Resonant steel sounds way better than zinc alloy, and these thin saddles are lighter. I polish the top, where the string touches it, like you have to polish frets. Supernice tone.
Edit: after some experiments, I noticed you have to narrow down the saddles so they don't touch each other. They are 10.8mm wide, they need to be sanded down to 9.9mm or 10mm. That's because if they touch each other, when you hit a string the energy is spread into the five other strings, so the note you play is weaker and a bit dull.
Obviously, the energy of a single pick strike on one string is not enough to vibrate six strings. So now I separate the saddles - it takes about an hour to sand them down to the proper width - and notes are better articulated, clearer and more powerful. Sympathic resonance is still there, but with no muddiness.
When you play a chord each note rings cleaner, and the whole chord is more shimmering. It's easy to see if you have a bass because the saddles have lateral play (at least with traditional Fender-type bridges), just push them aside. Strike a note, it's clear. Now reunite the saddles so they touch each other, hit a string, it will sound a little dull and weaker.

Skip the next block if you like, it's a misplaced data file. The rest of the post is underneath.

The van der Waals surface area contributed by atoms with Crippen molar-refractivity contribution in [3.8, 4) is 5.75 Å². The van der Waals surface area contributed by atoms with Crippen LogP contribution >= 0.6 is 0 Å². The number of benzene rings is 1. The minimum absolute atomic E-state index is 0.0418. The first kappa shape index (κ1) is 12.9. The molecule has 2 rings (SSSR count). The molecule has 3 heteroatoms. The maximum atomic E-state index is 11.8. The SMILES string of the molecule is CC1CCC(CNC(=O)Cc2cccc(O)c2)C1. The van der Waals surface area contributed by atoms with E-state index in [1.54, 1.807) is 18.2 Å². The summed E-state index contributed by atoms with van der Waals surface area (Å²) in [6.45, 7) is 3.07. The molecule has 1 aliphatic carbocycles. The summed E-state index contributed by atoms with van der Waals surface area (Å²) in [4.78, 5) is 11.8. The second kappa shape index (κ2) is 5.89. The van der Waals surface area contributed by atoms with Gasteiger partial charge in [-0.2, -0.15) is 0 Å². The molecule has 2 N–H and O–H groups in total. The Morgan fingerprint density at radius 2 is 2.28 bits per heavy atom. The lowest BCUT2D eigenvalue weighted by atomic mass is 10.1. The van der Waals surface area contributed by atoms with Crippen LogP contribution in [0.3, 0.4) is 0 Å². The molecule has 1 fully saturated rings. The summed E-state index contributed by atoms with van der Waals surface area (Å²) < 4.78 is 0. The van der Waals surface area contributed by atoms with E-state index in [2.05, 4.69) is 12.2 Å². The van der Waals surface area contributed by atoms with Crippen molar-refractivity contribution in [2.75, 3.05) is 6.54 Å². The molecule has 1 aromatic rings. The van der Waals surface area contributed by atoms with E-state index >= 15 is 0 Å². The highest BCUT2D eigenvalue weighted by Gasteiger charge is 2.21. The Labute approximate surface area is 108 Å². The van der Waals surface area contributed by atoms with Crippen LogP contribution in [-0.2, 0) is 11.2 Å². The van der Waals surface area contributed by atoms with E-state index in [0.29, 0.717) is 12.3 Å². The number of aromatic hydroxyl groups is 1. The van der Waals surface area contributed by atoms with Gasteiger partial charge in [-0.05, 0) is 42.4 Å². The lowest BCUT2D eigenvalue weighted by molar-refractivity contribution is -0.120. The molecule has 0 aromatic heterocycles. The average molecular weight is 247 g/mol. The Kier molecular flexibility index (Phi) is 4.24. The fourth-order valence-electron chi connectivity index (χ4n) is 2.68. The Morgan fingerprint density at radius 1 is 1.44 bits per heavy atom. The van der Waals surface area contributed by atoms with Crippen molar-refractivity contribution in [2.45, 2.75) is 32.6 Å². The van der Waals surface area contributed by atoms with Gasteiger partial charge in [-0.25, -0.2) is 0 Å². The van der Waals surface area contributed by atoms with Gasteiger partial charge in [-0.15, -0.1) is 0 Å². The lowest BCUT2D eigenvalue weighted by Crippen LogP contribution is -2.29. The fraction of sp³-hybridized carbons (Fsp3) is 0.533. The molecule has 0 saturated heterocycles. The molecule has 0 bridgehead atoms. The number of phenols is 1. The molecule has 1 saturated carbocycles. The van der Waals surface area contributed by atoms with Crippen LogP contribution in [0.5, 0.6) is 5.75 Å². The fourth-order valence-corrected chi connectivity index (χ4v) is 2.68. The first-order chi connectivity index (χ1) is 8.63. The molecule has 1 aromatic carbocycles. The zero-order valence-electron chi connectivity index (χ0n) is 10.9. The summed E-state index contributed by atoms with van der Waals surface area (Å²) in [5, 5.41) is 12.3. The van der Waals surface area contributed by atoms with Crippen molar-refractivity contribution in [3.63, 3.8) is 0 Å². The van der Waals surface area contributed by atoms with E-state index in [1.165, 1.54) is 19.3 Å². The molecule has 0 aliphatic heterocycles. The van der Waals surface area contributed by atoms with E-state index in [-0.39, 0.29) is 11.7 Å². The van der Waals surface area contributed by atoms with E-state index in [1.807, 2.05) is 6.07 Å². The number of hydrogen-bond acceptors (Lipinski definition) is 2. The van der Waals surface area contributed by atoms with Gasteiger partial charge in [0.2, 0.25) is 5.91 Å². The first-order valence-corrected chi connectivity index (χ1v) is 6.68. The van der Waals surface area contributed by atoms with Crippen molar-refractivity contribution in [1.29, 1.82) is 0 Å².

I have installed the Göldo saddles on six guitars, three have the narrowed-down saddles, three have the regular width. Those with a gap between the saddles ring with more clarity, the others have some mudiness; I will do the same job on them; it's tedious to rub metal on sand paper (60-grit because that's hard steel), but it's worth it, and the improvement will last forever.